‘Spirit of Samantha’ Inspires New Peace Foundation
--Samantha Smith’s mother said she is establishing a foundation in memory of her daughter, who went on a peace mission to the Soviet Union at the invitation of Soviet leader Yuri V. Andropov. In the first in-depth interview since her husband and 13-year-old daughter were killed in a plane crash last month, Jane Smith said in the inaugural edition of Picture Week magazine that the foundation would “foster international understanding in the spirit of Samantha.” She had not yet decided how to spend contributions to the Samantha Smith Foundation. Among the ideas to be considered, she said, are underwriting an international children’s exchange, scholarships for foreign-affairs students and an endowment for foreign college professors. “When bad things happen, other people may need to go to a mountain or something, but I’m not like that. I need to keep busy,” said Smith, who has agreed to be on the advisory committee of the U.S.-Soviet Bridges for Peace organization. She said a “terrific group of friends” has helped her through the ordeal. “When I stop and think what will never be,” Smith said, “then I get weepy, but I’m trying to look at the future and the positive aspect.”
--New York Gov. Mario M. Cuomo, believed to be a potential contender for the 1988 Democratic presidential nomination, said President Reagan is “probably the most effective” communicator ever to occupy the White House. “In the television, even including Kennedy, there has never been a communicator as effective,” Cuomo said in an interview in the October issue of Cosmopolitan magazine.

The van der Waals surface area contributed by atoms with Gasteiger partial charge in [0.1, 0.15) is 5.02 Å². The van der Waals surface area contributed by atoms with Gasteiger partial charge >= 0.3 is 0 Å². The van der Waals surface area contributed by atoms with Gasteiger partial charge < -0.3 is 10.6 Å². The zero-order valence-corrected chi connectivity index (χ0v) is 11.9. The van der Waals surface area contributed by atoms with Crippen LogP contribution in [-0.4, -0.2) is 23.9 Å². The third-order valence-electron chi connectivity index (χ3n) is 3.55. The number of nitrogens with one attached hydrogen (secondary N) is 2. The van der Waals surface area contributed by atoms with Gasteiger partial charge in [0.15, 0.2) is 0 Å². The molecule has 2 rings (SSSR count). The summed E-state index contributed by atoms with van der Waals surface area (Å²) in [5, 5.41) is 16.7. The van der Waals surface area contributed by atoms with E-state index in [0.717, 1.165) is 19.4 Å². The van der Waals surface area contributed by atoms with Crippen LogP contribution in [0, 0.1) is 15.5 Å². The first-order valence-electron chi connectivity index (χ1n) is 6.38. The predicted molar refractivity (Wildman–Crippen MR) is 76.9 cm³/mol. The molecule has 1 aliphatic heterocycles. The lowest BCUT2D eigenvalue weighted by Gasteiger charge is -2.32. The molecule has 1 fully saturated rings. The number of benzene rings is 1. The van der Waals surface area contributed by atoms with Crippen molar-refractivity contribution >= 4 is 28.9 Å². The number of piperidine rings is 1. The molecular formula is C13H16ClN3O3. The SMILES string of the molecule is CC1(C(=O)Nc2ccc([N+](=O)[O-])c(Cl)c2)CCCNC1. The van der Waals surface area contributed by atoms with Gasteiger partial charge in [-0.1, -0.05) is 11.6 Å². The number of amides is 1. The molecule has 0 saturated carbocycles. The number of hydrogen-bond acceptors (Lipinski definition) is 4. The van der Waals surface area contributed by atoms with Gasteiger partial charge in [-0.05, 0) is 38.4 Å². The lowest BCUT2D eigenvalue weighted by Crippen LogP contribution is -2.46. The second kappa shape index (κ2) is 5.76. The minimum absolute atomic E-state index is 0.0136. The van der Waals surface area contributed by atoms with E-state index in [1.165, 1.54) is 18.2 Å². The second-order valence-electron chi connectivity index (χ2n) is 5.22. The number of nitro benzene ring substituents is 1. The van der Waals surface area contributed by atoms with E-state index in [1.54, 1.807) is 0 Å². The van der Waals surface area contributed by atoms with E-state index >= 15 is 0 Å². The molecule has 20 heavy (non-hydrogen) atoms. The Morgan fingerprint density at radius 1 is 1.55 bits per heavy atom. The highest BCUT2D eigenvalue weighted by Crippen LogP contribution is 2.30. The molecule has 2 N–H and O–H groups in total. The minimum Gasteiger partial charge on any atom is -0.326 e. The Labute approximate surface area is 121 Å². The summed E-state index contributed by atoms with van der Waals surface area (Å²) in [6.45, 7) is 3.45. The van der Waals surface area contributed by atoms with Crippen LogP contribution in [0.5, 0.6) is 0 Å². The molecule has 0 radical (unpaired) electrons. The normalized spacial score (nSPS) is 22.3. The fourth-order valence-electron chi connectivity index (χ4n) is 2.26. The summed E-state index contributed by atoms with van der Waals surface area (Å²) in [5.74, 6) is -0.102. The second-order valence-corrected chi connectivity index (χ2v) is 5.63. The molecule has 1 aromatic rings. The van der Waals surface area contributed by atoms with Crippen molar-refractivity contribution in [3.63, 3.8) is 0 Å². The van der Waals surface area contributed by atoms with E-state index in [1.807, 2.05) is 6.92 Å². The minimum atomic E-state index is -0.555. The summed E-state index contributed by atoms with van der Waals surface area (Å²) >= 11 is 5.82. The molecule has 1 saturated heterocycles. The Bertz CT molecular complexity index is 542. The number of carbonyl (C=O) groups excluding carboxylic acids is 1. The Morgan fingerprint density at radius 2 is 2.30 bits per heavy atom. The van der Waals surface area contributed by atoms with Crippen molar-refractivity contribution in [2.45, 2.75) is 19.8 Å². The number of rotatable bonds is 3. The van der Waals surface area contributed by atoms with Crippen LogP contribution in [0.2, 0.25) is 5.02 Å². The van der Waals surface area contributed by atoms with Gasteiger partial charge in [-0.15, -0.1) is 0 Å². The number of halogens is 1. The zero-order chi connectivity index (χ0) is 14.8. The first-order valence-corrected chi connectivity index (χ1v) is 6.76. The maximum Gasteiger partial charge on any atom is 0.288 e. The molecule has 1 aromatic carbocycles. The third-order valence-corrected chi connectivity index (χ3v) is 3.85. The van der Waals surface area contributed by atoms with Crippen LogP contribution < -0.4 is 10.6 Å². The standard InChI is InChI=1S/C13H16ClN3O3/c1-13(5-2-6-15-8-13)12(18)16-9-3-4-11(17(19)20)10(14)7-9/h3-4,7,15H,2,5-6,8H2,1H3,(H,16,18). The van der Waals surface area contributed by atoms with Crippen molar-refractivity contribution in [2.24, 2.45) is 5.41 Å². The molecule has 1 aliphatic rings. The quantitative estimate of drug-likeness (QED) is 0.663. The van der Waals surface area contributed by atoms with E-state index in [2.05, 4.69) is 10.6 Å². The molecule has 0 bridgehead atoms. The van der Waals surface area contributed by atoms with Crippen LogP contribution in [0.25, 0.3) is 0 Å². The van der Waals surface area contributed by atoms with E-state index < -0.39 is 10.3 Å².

--Rhode Island Atty. Gen. Arlene Violet, a former nun and the first woman in the nation to be elected a state attorney general, is on the verge of signing a contract with Random House for publication of her autobiography. Violet, known for her strong law-and-order policies, is sometimes called “Attila the Nun.”
--When Texas A&M;'s Aggie Band played for the opening home football game in College Station, three women marched along for the first time. As a result of a lawsuit and intervention by the U.S. Justice Department, Jennifer Peeler of Ennis, who plays flute, Carol Rockwell of Corpus Christi, who plays clarinet, and Andrea Abat of Houston, who plays trombone, were included in the 285-member band. The women wore the same khaki uniforms as the men, but Abat had to pin up her long hair under her military cap. All the male members wear crew cuts. Texas A&M;, which has no music department, had had an all-male military band for 91 years.